Together, But Separate

You’ve reached the point that your loved one has moved into a memory care community, or will need to soon. You know its best, but all the feelings you have make you doubt yourself. This adjustment will take time for both of you. Know that up front. Your husband/wife will not (in most cases) be 100% comfortable in their new surroundings immediately. Sure, some may ‘transition’ easier than others, but for many, this can take at least a month or two for your loved one to feel comfortable.

You’ll also find yourself feeling alone. You may have had visitors in and out of your home to help support you and your spouse while he/she was still living with you. These people may not come around as much. This may be OK. Or, this may cause you to be lonely or to grieve. Make your concerns known to family and friends. Let them know if you still need help or assistance. Maybe you would just feel better with a weekly check in or phone call. Remember your friends and family are likely trying to give you space and may assume that you want to be left alone after all the hard work you were doing for so long.

Identify what overwhelms you the most about being alone. Is it the quiet house? Is it the lack of purpose you feel now that you are no longer caring for your loved one?  Is it that your daily routine has totally changed now that you’re on your own? Enlist a friend to help you find services that might relieve you of these concerns. Make a point to find groups that you might choose to join for social engagement, spiritual support or general interest. Ask a friend or family member to help you with financial concerns, or speak with a financial advisor. Make and plan meals in advance, freezing extra for future meal preparation. Or look into a meal delivery service. Talk to a landscaper about handling the grass and shoveling snow. Many of the things that can overcome you at first, are easily navigated. It will get easier with time.

It is normal for you to experience many of the following feelings, after moving your loved one in to a memory care community:

Stress                    Guilt                      Loneliness                          Grief


Don’t be surprised if moving your loved one has you feeling stress. Planning for, and actually moving your loved one is just the first step in the process, and it is completely normal to be overwhelmed. As with many big events in our lives, there comes a degree of stress.


You have been mainly, or in some cases, solely responsible for the care, safety and well-being of your loved one. It is common for people in your position to feel like they are letting their loved one down, by admitting that they need help. DO NOT FEEL GUILTY. Obviously, this is typically ‘easier said than done’, however, it should be something you prepare for, and line up ways to work around and through. Reach out to friends, family, clergy or any supportive folks in your life to help ease your situation. You will need this support system to help you get through the transition, just as your loved one will need time to transition to their new community and environment.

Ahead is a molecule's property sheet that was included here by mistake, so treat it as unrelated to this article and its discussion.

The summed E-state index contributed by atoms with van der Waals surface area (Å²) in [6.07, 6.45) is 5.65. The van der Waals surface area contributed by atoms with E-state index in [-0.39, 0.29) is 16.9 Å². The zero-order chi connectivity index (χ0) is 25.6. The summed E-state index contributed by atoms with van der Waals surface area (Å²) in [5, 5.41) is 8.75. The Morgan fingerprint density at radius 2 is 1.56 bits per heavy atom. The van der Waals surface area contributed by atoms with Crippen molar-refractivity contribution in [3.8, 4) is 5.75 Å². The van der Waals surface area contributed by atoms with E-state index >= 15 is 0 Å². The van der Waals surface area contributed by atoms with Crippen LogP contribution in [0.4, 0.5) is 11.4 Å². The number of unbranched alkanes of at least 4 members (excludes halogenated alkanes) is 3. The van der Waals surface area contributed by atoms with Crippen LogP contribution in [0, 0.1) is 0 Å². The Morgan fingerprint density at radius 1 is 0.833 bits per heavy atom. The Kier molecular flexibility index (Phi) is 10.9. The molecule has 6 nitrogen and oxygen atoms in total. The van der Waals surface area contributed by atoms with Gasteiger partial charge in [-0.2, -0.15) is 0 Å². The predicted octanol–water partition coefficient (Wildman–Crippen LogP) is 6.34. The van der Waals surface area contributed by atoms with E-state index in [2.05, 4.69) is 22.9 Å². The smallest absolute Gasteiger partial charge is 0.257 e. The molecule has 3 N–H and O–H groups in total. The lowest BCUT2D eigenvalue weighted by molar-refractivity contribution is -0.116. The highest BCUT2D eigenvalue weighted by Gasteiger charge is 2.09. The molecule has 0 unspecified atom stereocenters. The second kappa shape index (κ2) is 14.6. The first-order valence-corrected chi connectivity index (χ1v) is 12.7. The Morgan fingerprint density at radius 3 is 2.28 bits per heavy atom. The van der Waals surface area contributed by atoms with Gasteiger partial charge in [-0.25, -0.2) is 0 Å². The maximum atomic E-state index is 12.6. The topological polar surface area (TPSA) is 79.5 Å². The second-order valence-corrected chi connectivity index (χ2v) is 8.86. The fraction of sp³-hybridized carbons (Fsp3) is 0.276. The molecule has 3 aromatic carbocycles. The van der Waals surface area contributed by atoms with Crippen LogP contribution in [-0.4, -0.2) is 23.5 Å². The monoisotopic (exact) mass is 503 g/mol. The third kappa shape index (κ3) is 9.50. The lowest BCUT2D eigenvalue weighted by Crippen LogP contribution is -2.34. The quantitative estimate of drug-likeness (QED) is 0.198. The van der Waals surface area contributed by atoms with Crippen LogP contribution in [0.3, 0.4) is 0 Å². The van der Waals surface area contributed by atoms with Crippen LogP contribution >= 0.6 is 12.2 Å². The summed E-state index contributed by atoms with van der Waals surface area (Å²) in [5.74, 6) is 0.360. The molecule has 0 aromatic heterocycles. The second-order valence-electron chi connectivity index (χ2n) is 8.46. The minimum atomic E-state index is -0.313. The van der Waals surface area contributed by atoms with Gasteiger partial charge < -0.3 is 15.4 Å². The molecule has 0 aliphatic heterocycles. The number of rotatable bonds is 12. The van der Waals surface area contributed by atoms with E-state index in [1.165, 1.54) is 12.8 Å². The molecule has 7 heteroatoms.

The fear of officially being “alone” is valid. You’re not alone in feeling this way, as you move your loved one into a community. Especially if it is your spouse that has moved. You’ve spent your life together. And even if the recent past has caused this “togetherness” to be much different, as in the case of a dementia diagnosis, you were still physically together in the same residence. There will be a void. Again, planning ahead to be with others and to have a friend or family member available to talk with, will help you to transition through this phase. It may be helpful to have a family member stay with you or visit on a set day. This is your new normal, much as your loved one is facing a new normal. Try to focus on the benefits of having others to manage the “heavy lifting” of caregiving details, and try to return to your role of daughter, son, wife or husband.


Losing a loved one to a diagnosis of dementia, especially if the memory loss is severe, can cause a great deal of grief. Certainly your loved one is still there, but it’s often not the same. Relationships change, awareness changes, and in some cases, your loved one may simply not recognize you for who you are in their life. It’s very typical, for folks affected by dementia, to not even recognize themselves in a mirror. It would stand to reason, that they, therefore, would no longer recognize their family member as who they are. This can leave family members grieving for the relationship that they previously had. This is normal, and many health care professionals are available to help work through this difficult time.

Support Groups

It may be beneficial to connect with a group of folks who are in a similar situation to yours. All Maplewood Senior Living communities offer Support Groups, free and open to the public. Attend regularly, or just when you feel you need that extra help or support. Talking to others about their experiences and how they have worked through the stress, guilt or grief may help you find direction or solutions. These sessions provide an open forum for caregivers to discuss ideas, offer each other advice, and establish a sense of community, as it is so important to remember that you are not alone on this journey. Contact us for more information on upcoming support groups at Maplewood Senior Living.

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